Reside Newsletter

Reside in the Suburbs, What we think and a 2022 Recap

Reside in the Suburbs

2022 was an exciting year for Reside; we put on our first Family Fun Day with partners Diane Modhal Sports Foundation, celebrated Broadside’s 2nd birthday, launched seven new developments and launched Reside in the Suburbs.

Reside has been approached by developers many times over the years to extend their portfolio to Greater Manchester; however, until 2022, Managing Director, Anthony, felt this would be too premature. “Reside is an independent estate agent, and that means there is tough competition. It only felt right to expand further afield once Reside was fully established in the city centre”. Now that Reside has successfully made its mark on Manchester, the expansion to the suburbs seems natural.

For the team, this growth was long-awaited, as many have personal connections to the suburbs and a keen interest in the areas where Reside now has schemes. Operations Director, Kate, bought her first home in Withington in 2006, where you will find the development Bank House, and Sales and Marketing Director, Rhiannon spent lots of her youth in Stockport, where the schemes The Castlewood and Cobden House are located. Kate highlights, “As the city centre expands, the suburbs feel more connected. The areas Reside has schemes in also have their own unique identity, so they’re really exciting to be part of and offer something different to our clients”.


Over the past few years, the town has received increased media attention due to the growing number of independent businesses that have decided to make it their home.

Over the past few years, the town has received increased media attention due to the growing number of independent businesses that have decided to make it their home. And it’s easy to see why when you start to explore the town. Little Underbank is perhaps one of the more popular streets, with its cobbled road and quaint terraces, now abundant with independent shops, cafes, restaurants and bars. Plant Shop, Rare Mags and SK1 Records were some of the first businesses to revive the area and arguably paved the way for the new influx of ‘indies’.

More recently established is Where The Light Gets In, a ‘warm, airy open kitchen’ that serves seasonal dishes with produce sourced from carefully picked farmers and fishermen. Their conscientiousness and attention to detail have been well received, as the restaurant was awarded Restaurant of the Year by Manchester Food and Drink Festival. Due to their success, in the summer of 2022, they opened up an artisan bakery, Yellowhammer, just a few minutes walk from their original location.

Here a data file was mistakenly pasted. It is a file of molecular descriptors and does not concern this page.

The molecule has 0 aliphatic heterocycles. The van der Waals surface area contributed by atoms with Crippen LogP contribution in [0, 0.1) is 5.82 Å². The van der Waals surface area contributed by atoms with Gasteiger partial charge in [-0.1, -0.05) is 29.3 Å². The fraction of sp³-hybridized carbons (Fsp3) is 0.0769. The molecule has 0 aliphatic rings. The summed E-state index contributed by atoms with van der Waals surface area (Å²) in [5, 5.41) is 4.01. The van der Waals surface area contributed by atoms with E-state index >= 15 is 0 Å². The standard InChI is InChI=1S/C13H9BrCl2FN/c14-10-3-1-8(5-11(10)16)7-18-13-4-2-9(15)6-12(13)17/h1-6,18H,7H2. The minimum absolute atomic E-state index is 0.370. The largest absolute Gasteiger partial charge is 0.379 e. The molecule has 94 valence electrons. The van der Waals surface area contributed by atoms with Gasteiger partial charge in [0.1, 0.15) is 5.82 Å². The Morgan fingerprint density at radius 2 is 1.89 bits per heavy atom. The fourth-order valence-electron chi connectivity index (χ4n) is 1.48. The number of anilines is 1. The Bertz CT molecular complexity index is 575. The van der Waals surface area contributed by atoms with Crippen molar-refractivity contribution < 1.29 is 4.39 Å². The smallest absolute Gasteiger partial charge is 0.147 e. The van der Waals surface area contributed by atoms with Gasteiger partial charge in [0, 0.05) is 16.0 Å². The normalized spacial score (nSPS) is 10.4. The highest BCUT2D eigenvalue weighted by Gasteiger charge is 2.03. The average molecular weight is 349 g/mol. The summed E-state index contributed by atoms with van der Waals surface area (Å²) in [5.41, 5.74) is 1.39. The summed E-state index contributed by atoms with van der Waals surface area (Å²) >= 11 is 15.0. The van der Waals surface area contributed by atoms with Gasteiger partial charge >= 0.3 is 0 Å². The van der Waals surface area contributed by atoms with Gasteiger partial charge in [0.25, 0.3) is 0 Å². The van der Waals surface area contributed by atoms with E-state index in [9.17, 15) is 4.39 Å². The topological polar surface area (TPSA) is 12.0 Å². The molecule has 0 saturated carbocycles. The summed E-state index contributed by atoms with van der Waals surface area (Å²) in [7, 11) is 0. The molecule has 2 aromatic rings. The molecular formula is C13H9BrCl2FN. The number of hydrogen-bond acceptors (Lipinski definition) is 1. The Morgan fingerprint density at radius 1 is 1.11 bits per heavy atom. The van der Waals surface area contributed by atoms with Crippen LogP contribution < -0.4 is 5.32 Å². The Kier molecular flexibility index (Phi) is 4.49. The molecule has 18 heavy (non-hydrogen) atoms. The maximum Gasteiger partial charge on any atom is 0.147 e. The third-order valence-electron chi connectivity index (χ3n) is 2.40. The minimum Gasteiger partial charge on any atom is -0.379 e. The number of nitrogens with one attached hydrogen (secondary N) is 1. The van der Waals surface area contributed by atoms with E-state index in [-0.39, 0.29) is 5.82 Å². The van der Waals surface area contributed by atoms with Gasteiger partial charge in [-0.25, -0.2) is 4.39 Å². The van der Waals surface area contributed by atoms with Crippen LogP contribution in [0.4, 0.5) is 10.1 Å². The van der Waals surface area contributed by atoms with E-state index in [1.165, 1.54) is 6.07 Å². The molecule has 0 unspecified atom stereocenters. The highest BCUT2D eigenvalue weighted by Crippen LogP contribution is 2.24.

Rare Finds Flea is another of Stockport’s new additions: a monthly flea market hosted by Rare Finds Home, consisting of multiple traders selling vintage clothes, homeware and furniture. These quirky new businesses make Stockport the perfect location for a younger demographic and have saved Stockport from being a dull and forgotten industrial town.

Check out our Stockport developments here The Castlewood / Cobden House (just a 5-minute walk from Little Underbank)


Another area that has its own growing identity is Altrincham.

Located in Greater Manchester’s leafy Southern suburbs and neighbouring the National Trust’s Dunham Massey park, based on just geography alone, Altrincham has lots of pull factors. Since the financial crisis in 2008, it has rebuilt itself from the bottom up to the charming town it is today, with a flurry of popular, independent businesses.

Altrincham Market was one of the first businesses to revamp the town and is arguably still the most well-known. Labelling itself an ‘independent foodie haven’, the venue consists of numerous kitchens and vendors, which currently include Honey Crust Sourdough Pizza, Pico’s Tacos, Great North Pie Co. and many more. The market still receives regular media attention, has a 4.5 star rating on Google with over 3,500 reviews and has over 68,000 followers on Instagram. Its success also led to the opening of Mackie Mayor, a similar multiple-vendor establishment on Great Ancoats Street in Manchester’s city centre. Altrincham is also home to Manchester’s renowned and award-winning Sugo Pasta Kitchen, which has since opened shops in Ancoats and Sale.